But all of this happened on Monday. Let’s roll it back a few days to my rather surprisingly excellent birthday. As I said in my last Adventures post, I’ve had a roller coaster of a year, and whilst that would prompt most people to have a blow-out party, it just made me want to sit quietly somewhere and whisper ‘thank you’ to the universe. Despite my best efforts, I was instead buried in fuss and love and hugs and phone calls and cakes. My best friend threw me a surprise party, and gave a speech that made me cry, and invited a large number of my favourite people here in Lagos. I don’t deserve any of them but I plan to keep all of them forever anyway.
Obviously I spent most of the next day nursing a hangover.
On Saturday I woke up late, ran errands with my cousin, then hit the gym. He trains me, as I think I’ve said before, and returning from weeks of pre and post-op inactivity means he’s got his work cut out for him. “Time to kill it!” he said, ominously, as we walked into the gym. “Why can’t I just gently maim it instead?” I asked sadly. He didn’t bother to answer and I didn’t have much breath left to ask again- it was torture. We went through the same routine on Sunday and the only thing that got me through the second day of this madness was the thought of the heavy, fruity bottles of shiraz we had waiting for us at home.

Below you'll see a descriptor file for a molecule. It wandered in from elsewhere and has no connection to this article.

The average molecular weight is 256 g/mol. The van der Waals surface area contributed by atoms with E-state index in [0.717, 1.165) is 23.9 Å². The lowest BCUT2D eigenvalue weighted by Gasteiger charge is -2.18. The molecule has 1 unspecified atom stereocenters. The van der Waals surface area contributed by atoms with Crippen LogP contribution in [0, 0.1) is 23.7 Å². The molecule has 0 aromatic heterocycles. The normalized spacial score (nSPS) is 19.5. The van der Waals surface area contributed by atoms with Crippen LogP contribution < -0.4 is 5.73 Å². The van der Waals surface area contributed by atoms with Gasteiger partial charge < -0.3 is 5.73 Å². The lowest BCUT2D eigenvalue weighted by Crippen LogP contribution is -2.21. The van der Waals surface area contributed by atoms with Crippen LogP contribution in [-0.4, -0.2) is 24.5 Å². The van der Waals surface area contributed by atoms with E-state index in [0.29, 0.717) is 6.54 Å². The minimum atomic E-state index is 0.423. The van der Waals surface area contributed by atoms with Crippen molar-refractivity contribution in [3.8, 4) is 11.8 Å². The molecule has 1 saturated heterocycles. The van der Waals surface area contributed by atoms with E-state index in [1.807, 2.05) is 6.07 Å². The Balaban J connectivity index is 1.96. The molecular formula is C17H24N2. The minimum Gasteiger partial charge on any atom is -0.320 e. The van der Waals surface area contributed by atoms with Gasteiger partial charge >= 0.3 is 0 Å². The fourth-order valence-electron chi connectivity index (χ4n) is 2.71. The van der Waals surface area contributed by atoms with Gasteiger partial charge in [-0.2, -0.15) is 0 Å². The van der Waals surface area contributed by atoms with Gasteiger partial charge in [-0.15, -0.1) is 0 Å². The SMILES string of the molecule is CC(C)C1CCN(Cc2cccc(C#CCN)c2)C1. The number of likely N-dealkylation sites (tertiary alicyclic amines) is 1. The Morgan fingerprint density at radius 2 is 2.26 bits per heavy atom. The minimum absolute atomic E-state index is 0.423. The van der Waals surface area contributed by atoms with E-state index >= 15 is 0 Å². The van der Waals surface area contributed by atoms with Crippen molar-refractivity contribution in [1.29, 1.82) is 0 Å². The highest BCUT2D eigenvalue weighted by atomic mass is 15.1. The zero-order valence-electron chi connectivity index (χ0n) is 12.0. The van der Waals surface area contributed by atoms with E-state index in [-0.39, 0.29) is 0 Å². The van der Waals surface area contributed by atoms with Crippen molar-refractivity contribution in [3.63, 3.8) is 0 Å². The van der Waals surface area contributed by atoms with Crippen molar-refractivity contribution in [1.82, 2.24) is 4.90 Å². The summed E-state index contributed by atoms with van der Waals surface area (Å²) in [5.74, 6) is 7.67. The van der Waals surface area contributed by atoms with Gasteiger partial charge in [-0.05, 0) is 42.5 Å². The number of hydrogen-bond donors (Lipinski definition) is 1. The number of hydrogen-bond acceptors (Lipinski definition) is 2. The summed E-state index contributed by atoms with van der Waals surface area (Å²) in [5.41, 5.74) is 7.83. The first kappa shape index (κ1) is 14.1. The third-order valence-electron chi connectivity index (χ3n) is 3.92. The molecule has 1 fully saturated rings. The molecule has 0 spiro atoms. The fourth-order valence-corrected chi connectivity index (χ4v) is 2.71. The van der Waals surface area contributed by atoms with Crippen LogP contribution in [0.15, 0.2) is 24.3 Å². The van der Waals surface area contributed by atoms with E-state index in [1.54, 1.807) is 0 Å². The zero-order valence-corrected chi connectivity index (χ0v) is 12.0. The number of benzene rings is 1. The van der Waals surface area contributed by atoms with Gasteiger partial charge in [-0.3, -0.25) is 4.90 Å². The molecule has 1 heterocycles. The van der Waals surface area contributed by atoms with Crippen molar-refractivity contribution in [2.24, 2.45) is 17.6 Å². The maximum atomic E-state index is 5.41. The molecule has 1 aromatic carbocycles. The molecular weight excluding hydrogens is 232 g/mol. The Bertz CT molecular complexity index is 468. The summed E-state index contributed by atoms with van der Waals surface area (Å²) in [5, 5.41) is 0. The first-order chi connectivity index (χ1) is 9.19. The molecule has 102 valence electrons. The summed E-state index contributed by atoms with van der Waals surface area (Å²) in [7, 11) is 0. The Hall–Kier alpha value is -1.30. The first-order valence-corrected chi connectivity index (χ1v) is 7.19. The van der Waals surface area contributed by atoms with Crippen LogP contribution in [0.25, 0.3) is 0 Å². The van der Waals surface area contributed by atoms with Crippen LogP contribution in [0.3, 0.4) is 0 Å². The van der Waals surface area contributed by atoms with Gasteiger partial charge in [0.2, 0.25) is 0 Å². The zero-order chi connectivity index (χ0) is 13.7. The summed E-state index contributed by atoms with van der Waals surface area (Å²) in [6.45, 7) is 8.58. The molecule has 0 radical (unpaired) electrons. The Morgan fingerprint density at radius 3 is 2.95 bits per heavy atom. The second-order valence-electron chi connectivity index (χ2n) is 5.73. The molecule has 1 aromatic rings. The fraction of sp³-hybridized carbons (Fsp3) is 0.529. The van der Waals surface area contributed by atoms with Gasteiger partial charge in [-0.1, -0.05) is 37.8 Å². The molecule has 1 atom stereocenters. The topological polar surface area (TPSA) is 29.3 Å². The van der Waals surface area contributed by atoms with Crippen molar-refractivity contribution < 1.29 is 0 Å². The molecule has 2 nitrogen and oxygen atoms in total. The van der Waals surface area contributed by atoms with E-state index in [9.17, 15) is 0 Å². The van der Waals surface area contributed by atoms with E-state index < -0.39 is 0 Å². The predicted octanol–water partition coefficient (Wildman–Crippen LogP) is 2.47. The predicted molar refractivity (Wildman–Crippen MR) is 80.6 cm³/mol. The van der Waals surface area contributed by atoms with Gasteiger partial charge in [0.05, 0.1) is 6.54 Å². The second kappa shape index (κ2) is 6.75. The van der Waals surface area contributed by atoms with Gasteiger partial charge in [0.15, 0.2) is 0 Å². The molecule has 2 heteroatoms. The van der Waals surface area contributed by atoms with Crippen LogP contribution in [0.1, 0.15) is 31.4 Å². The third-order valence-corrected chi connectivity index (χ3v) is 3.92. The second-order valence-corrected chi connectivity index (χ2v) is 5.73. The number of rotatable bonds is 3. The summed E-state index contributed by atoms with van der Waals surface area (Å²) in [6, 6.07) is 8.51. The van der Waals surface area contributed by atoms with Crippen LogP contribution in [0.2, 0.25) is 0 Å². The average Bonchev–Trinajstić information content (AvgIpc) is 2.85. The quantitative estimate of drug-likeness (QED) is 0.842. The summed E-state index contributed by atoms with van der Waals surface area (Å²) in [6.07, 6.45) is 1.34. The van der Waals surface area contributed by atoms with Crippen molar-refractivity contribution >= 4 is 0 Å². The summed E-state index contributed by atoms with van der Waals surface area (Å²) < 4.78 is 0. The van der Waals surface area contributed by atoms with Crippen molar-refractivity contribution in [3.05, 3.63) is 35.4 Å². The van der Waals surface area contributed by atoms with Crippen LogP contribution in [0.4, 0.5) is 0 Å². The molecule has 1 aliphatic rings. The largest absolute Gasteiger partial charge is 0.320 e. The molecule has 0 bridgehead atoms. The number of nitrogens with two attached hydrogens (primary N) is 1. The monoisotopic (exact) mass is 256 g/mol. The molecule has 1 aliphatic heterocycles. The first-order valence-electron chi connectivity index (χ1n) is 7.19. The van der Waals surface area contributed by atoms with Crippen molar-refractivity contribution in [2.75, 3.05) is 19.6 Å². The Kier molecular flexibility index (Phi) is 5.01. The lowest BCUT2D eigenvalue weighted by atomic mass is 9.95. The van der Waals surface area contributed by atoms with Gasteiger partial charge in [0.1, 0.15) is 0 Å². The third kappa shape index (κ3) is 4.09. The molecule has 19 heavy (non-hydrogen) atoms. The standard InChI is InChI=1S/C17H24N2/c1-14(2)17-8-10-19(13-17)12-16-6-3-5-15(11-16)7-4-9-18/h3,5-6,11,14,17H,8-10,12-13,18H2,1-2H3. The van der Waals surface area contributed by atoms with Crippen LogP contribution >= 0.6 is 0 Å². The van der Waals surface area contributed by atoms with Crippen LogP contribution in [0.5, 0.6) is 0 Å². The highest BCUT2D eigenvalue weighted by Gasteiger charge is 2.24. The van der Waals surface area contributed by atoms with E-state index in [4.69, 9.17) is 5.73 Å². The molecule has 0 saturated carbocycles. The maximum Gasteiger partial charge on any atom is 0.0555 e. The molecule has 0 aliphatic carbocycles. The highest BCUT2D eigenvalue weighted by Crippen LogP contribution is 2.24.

We’d just been about to open one when my friend, A, messaged to say he was coming round. He turned up with a belated birthday present for me- a very pricey, very lovely bottle of wine which I promptly declared wouldn’t be opened for at least a year. He deigned to join us in a glass of our (lesser) shiraz, which opened up the dormant avenues of conversation such that one glass turned to two, then three, then…
As an evening, it felt like a new jumper which starts out itchy and uncomfortable but after a few wears and washes, becomes a favourite; fitting you like a second skin. A is someone I like, not just as a person, but as a person I’d have been happy to call my person. I never said anything about it- I never do, as I firmly believe in boys doing the saying- and what with one thing and another it had been months since we’d seen each other. Some strange alchemy caused by the shiraz, the Lagos rain pounding at the windows outside, the fact that my cousin abandoned us around 10pm for his own bed and my post-workout zen meant we finally had a bit of a chat about it. It happened as we were discussing a one-time secret between us.